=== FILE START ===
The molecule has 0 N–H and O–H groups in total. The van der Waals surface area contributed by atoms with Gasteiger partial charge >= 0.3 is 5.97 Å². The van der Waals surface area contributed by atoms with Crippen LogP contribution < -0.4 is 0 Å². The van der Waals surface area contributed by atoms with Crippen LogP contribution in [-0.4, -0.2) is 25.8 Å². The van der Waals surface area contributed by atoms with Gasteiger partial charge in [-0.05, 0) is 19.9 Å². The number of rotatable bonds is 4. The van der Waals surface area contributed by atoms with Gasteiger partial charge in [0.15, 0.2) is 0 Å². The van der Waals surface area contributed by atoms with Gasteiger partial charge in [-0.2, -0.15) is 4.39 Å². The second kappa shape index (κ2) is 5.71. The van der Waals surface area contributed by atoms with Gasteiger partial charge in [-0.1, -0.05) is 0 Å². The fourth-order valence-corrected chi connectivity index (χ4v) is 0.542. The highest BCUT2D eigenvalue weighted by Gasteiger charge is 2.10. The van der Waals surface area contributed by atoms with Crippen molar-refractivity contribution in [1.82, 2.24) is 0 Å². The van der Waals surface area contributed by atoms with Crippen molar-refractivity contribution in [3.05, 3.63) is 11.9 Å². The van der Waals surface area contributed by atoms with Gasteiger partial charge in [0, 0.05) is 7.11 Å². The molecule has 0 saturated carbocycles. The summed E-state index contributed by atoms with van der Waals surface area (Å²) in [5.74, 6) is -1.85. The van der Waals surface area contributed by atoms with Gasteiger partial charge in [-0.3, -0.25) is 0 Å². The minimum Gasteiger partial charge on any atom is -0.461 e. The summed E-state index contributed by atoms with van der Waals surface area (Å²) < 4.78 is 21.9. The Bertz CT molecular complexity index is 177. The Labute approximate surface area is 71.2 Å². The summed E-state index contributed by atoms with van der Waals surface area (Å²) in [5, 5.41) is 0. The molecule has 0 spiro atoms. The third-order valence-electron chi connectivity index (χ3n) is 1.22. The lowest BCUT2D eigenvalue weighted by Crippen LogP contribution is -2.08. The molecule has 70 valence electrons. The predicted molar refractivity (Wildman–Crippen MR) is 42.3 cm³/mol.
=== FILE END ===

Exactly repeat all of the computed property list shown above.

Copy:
The molecule has 0 N–H and O–H groups in total. The van der Waals surface area contributed by atoms with Gasteiger partial charge >= 0.3 is 5.97 Å². The van der Waals surface area contributed by atoms with Crippen LogP contribution < -0.4 is 0 Å². The van der Waals surface area contributed by atoms with Crippen LogP contribution in [-0.4, -0.2) is 25.8 Å². The van der Waals surface area contributed by atoms with Gasteiger partial charge in [-0.05, 0) is 19.9 Å². The number of rotatable bonds is 4. The van der Waals surface area contributed by atoms with Gasteiger partial charge in [0.15, 0.2) is 0 Å². The van der Waals surface area contributed by atoms with Gasteiger partial charge in [-0.2, -0.15) is 4.39 Å². The second kappa shape index (κ2) is 5.71. The van der Waals surface area contributed by atoms with Gasteiger partial charge in [-0.1, -0.05) is 0 Å². The fourth-order valence-corrected chi connectivity index (χ4v) is 0.542. The highest BCUT2D eigenvalue weighted by Gasteiger charge is 2.10. The van der Waals surface area contributed by atoms with Crippen molar-refractivity contribution in [1.82, 2.24) is 0 Å². The van der Waals surface area contributed by atoms with Crippen molar-refractivity contribution in [3.05, 3.63) is 11.9 Å². The van der Waals surface area contributed by atoms with Gasteiger partial charge in [0, 0.05) is 7.11 Å². The molecule has 0 saturated carbocycles. The summed E-state index contributed by atoms with van der Waals surface area (Å²) in [5.74, 6) is -1.85. The van der Waals surface area contributed by atoms with Gasteiger partial charge in [-0.3, -0.25) is 0 Å². The minimum Gasteiger partial charge on any atom is -0.461 e. The summed E-state index contributed by atoms with van der Waals surface area (Å²) < 4.78 is 21.9. The Bertz CT molecular complexity index is 177. The Labute approximate surface area is 71.2 Å². The summed E-state index contributed by atoms with van der Waals surface area (Å²) in [5, 5.41) is 0. The molecule has 0 spiro atoms. The third-order valence-electron chi connectivity index (χ3n) is 1.22. The lowest BCUT2D eigenvalue weighted by Crippen LogP contribution is -2.08. The molecule has 70 valence electrons. The predicted molar refractivity (Wildman–Crippen MR) is 42.3 cm³/mol.